Getting Aid to Syria
An example of how banks and humanitarian agencies can work together to ensure aid reaches civilians in need of assistance in compliance with UK, EU and US sanctions.
Multi stakeholder dialogue to mitigate effects of derisking by banks
An example from the Netherlands on how a civil society organisation facilitated a meeting between Dutch authorities and banks to highlight the problems experienced by Dutch NPOs with regards to banking services to partners in high risk countries as well as countries facing sanctions. This has resulted in one of the banks wanting to develop a ‘dynamic intake tool’ – a mechanism to check on the reliability of small, unknown NPOs that do not appear on regular client screening lists. Read more here.
Report by the UN Special Rapporteur Maina Kiai on the rights to freedom of peaceful assembly and of association. Paras 35 and 36 deal specifically with the FATF.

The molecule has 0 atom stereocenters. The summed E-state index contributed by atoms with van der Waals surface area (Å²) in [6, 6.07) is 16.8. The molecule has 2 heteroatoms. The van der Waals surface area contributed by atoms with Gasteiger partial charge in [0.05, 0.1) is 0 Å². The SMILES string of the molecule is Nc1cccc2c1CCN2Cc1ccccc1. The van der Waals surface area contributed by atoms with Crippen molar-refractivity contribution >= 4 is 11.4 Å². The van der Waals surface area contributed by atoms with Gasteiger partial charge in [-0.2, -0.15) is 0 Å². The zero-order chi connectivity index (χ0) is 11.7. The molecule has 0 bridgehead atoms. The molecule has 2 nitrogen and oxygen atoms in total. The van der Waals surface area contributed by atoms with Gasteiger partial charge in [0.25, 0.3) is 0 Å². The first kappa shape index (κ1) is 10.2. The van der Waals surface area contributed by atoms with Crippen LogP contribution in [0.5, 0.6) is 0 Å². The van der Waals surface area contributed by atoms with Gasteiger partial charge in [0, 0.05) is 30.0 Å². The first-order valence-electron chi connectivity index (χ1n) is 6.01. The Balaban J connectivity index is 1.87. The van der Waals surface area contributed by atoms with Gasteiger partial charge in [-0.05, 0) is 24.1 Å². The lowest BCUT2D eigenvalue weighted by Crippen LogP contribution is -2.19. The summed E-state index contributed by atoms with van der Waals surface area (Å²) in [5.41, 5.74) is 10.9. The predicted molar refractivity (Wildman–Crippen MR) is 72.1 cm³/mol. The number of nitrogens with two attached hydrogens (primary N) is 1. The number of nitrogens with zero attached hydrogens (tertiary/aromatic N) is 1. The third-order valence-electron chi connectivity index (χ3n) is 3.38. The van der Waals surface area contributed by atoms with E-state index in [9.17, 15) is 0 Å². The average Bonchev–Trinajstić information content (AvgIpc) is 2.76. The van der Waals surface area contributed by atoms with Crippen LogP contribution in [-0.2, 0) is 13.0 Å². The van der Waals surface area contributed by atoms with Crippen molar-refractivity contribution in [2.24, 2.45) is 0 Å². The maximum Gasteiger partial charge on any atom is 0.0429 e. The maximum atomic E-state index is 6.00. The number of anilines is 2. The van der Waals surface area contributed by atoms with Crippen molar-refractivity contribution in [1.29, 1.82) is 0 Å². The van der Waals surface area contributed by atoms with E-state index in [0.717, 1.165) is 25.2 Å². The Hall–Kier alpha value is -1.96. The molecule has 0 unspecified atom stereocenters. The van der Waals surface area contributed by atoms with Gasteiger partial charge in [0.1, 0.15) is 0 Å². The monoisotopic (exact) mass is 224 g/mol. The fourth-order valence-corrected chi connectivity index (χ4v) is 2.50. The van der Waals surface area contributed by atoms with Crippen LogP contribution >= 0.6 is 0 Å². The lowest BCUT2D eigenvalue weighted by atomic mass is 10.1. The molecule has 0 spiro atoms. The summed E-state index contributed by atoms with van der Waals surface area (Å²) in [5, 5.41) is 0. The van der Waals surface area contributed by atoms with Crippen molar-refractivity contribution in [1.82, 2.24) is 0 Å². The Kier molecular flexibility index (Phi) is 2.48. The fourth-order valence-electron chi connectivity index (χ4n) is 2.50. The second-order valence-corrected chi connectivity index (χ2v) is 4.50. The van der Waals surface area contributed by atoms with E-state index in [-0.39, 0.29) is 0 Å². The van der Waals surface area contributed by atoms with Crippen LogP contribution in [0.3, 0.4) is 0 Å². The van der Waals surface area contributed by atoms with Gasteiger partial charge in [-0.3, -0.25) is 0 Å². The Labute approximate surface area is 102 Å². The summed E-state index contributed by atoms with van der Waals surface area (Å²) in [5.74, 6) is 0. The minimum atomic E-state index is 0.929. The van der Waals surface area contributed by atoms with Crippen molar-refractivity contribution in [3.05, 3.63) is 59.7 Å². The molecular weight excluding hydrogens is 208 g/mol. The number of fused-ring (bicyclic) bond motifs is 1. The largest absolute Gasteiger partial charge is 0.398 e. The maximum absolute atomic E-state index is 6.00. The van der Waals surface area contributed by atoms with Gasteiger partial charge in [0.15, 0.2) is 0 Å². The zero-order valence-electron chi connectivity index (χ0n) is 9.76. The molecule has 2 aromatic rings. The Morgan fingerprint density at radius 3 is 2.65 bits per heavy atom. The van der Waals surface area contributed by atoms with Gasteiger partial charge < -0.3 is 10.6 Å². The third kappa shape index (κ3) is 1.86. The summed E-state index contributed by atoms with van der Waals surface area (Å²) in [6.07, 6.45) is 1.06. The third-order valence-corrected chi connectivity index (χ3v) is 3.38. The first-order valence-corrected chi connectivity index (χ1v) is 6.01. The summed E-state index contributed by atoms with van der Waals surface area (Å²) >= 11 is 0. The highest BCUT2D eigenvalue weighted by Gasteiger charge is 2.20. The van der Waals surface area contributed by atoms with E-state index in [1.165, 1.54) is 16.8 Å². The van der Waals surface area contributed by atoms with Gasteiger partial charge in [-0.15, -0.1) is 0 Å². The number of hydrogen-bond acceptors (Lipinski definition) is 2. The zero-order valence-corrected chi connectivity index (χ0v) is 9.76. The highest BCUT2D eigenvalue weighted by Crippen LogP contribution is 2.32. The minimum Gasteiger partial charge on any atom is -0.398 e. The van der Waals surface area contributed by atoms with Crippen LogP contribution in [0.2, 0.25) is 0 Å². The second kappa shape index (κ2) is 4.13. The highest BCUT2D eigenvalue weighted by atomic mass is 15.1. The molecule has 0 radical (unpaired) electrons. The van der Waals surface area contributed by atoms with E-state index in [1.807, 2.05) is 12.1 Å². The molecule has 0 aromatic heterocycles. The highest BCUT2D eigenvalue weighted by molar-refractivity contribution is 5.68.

“… FATF argues … that countries review the adequacy of laws and regulations that relate to entities than can be abused for the financing of terrorism. This call has been followed by a wave of new restrictions worldwide on funding for civil society. Many of these restrictions, unfortunately, do nothing to legitimately advance the fight against money-laundering and terrorism. Rather, the battle against crime and terrorism has been used by some States as a cover for imposing politically motivated restrictions on civil society funding. The Special Rapporteur thus remains concerned about the risk of over-regulation that FATF recommendations introduce. FATF and other regulatory regimes also have an impact on the business-friendliness of countries, and blurred lines may be interpreted bluntly to comply and protect the economy, to the detriment of the right of associations to operate freely….The Special Rapporteur views FATF and other similar regulations as posing a serious, disproportionate and unfair threat to those who have no connection with terrorism, including civil society organizations.”